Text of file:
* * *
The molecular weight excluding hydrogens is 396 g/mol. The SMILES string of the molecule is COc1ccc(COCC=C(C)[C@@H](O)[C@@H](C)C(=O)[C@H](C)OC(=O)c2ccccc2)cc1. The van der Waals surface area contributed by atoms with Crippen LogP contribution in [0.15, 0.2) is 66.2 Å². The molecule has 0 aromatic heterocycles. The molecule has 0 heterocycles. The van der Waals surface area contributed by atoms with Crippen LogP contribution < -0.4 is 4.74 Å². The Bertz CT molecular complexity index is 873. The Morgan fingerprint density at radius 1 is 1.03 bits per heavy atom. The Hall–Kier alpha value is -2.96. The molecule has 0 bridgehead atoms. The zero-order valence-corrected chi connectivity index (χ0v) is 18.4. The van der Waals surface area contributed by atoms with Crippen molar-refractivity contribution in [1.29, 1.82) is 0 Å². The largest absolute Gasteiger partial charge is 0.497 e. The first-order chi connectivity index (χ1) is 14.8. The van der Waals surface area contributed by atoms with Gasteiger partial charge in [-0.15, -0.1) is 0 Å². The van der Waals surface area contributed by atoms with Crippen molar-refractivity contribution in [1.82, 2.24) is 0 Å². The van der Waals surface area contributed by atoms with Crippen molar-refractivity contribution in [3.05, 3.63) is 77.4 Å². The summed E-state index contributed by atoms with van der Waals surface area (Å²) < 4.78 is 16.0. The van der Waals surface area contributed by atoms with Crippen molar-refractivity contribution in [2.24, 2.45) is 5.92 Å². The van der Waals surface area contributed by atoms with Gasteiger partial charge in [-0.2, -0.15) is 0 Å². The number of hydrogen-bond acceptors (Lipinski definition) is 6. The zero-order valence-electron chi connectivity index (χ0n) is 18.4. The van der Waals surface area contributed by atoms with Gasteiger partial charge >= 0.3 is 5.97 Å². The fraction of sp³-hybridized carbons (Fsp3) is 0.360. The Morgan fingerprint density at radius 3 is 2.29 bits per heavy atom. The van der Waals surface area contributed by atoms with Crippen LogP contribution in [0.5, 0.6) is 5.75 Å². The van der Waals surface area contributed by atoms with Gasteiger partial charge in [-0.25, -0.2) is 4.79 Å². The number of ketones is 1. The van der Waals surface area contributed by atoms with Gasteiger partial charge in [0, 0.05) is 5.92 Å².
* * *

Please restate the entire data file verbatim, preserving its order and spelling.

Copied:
The molecular weight excluding hydrogens is 396 g/mol. The SMILES string of the molecule is COc1ccc(COCC=C(C)[C@@H](O)[C@@H](C)C(=O)[C@H](C)OC(=O)c2ccccc2)cc1. The van der Waals surface area contributed by atoms with Crippen LogP contribution in [0.15, 0.2) is 66.2 Å². The molecule has 0 aromatic heterocycles. The molecule has 0 heterocycles. The van der Waals surface area contributed by atoms with Crippen LogP contribution < -0.4 is 4.74 Å². The Bertz CT molecular complexity index is 873. The Morgan fingerprint density at radius 1 is 1.03 bits per heavy atom. The Hall–Kier alpha value is -2.96. The molecule has 0 bridgehead atoms. The zero-order valence-corrected chi connectivity index (χ0v) is 18.4. The van der Waals surface area contributed by atoms with Crippen molar-refractivity contribution in [1.29, 1.82) is 0 Å². The largest absolute Gasteiger partial charge is 0.497 e. The first-order chi connectivity index (χ1) is 14.8. The van der Waals surface area contributed by atoms with Gasteiger partial charge in [-0.15, -0.1) is 0 Å². The van der Waals surface area contributed by atoms with Crippen molar-refractivity contribution in [1.82, 2.24) is 0 Å². The van der Waals surface area contributed by atoms with Crippen molar-refractivity contribution in [3.05, 3.63) is 77.4 Å². The summed E-state index contributed by atoms with van der Waals surface area (Å²) < 4.78 is 16.0. The van der Waals surface area contributed by atoms with Crippen molar-refractivity contribution in [2.24, 2.45) is 5.92 Å². The van der Waals surface area contributed by atoms with Gasteiger partial charge in [-0.2, -0.15) is 0 Å². The number of hydrogen-bond acceptors (Lipinski definition) is 6. The zero-order valence-electron chi connectivity index (χ0n) is 18.4. The van der Waals surface area contributed by atoms with Gasteiger partial charge >= 0.3 is 5.97 Å². The fraction of sp³-hybridized carbons (Fsp3) is 0.360. The Morgan fingerprint density at radius 3 is 2.29 bits per heavy atom. The van der Waals surface area contributed by atoms with Crippen LogP contribution in [0.5, 0.6) is 5.75 Å². The van der Waals surface area contributed by atoms with Gasteiger partial charge in [-0.25, -0.2) is 4.79 Å². The number of ketones is 1. The van der Waals surface area contributed by atoms with Gasteiger partial charge in [0, 0.05) is 5.92 Å².